The different disposition of the light affords the means of varying the system of shading hills. Where it is supposed to descend in parallel vertical rays upon the ground, each slope evidently receives less light, or, relatively speaking, more shade, in proportion to its deviation from a horizontal plane, on which the maximum of light falls. Mr. Burr, in his “ Practical Surveying,” devotes a chapter to the scale of shade to be applied to plans finished on this supposition, which however he candidly acknowledges to be an impracticable theory; but it leads him to the very just conclusion, that hills are generally shaded much too dark to give anything like a natural representation of their various slopes, which defect has also the additional fault of confusing the appearance of the drawing, and impairing the accuracy of the outline. The slopes drawn upon this system have evidently no light or dark sides, which causes a monotonous effect; and yet,

on the same plan, both trees and houses are constantly repre: sented with shadows.



The other system of supposing the light to fall obliquely upon the ground (as in nature), either at one fixed angle or at an angle proportioned to the general character of the slopes *, is decidedly favourable to the talent of an artist; but there are two objections its general adoption in plans of an extended survey: first, the difficulty of execution; and secondly, its ambiguity, even when correctly drawn, except to those accustomed to the style. The slopes directly opposed to the light would evidently receive a greater portion of illumination than the summits of the highest hills; and, in fact, the whole arrangement of the disposition of the shades is quite different from what it would be under a vertical light, as is seen by exposing a model of any portion of ground to a strong light from a partially-closed window. The practice of copying the effects of light and shade from models is the best introduction to this system of shading ground, and is in fact indispensable before attempting to finish a plan t.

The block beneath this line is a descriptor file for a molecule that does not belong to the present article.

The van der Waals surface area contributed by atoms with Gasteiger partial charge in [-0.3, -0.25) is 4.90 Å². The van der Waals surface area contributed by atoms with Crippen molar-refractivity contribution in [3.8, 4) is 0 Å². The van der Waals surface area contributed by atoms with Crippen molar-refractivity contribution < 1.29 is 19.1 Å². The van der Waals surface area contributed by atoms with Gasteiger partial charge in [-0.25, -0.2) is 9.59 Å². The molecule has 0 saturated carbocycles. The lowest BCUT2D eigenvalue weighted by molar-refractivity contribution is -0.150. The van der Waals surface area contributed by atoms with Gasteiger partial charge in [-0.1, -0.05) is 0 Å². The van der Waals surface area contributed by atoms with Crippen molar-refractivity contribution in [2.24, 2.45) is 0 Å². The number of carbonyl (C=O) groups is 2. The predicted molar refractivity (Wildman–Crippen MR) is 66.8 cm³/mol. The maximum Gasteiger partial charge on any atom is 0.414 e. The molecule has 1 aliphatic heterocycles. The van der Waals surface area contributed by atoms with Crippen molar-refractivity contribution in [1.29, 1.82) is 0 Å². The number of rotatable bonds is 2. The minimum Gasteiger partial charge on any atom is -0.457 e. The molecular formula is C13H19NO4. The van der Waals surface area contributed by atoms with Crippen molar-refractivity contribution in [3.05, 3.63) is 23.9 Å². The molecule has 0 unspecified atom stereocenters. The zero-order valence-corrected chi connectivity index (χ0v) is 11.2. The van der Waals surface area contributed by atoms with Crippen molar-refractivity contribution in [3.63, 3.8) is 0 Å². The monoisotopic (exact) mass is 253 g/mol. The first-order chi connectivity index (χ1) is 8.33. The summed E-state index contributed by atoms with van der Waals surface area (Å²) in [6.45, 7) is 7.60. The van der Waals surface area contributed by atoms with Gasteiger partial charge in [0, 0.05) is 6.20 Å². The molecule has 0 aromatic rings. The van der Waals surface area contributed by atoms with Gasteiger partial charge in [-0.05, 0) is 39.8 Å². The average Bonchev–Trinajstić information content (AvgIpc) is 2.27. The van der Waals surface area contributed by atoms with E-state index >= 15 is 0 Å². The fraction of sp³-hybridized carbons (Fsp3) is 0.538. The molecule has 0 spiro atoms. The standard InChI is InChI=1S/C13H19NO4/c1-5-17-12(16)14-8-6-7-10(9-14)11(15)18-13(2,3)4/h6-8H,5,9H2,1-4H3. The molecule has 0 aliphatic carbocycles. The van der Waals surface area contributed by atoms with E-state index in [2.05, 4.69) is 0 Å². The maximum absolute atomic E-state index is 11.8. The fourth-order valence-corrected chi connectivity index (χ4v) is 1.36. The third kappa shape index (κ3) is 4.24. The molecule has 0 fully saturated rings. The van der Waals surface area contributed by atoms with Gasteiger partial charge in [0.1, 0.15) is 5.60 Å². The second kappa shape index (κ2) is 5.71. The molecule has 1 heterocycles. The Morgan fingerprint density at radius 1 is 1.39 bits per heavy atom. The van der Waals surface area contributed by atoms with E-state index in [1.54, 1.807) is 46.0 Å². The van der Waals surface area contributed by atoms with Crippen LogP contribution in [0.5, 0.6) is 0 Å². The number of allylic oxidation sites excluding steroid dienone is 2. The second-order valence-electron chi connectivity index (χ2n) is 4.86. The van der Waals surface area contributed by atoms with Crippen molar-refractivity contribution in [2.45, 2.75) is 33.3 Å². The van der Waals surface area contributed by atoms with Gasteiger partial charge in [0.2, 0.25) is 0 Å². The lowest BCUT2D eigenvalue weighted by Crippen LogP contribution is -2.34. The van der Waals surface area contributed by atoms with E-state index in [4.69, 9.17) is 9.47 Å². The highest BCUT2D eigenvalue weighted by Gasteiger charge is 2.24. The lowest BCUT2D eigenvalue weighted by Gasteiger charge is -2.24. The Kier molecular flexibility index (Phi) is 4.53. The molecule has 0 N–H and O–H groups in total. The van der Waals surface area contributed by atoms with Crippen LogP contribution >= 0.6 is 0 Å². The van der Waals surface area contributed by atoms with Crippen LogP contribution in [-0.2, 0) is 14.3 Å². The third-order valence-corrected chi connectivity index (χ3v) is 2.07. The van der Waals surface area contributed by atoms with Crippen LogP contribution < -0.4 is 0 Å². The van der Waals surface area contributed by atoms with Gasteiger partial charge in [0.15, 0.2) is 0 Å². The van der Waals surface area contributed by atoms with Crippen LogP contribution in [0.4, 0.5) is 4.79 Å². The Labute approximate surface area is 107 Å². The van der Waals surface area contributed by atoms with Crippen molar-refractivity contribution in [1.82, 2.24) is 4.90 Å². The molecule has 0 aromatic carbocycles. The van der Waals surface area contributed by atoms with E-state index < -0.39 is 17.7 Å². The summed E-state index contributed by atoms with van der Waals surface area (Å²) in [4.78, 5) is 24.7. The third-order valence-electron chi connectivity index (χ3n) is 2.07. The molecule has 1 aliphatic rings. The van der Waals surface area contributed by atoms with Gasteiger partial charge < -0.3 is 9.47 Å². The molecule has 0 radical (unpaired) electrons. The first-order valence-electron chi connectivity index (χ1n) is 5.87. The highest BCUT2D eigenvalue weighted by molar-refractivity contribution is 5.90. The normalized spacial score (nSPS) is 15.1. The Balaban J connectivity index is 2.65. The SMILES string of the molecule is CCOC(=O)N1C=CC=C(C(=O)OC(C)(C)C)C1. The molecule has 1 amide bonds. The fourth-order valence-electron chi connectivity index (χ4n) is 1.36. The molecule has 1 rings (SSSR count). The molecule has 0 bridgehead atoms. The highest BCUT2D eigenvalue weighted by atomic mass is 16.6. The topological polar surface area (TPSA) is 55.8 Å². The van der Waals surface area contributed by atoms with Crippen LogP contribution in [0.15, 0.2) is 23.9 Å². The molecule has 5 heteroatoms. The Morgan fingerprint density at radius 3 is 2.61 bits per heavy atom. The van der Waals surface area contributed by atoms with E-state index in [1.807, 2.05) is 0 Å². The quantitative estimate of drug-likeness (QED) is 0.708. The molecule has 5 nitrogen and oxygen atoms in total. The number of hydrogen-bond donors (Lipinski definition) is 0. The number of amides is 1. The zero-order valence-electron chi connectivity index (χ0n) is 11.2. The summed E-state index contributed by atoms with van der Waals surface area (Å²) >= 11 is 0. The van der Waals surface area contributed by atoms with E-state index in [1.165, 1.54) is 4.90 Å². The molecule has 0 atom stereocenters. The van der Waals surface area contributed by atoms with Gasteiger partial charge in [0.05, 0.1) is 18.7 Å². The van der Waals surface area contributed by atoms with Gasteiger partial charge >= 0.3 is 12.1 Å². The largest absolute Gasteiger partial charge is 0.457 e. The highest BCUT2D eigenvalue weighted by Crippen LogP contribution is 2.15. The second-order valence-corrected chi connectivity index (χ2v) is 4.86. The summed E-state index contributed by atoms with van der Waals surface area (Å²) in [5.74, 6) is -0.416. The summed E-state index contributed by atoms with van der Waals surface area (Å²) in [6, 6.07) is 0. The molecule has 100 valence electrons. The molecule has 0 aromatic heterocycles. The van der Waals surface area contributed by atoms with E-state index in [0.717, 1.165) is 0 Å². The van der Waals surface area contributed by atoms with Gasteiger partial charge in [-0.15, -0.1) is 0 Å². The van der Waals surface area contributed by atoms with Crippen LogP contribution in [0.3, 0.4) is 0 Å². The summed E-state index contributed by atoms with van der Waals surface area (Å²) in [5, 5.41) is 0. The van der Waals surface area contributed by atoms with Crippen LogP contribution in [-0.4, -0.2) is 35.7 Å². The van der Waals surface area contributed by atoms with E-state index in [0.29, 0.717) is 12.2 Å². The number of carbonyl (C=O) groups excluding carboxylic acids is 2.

The method now most generally practised in topographical plandrawing partakes of both these systems $; the light is considered as falling nearly vertical, but sufficiently oblique to allow of a decided light and shade to the slopes of the hills, trees, &c. The hills are shaded, not as they would really appear in nature, but on the conventional system of making the slopes darker in proportion to their steepness; the summits of the highest ranges being left white. This arrangement, though obviously incorrect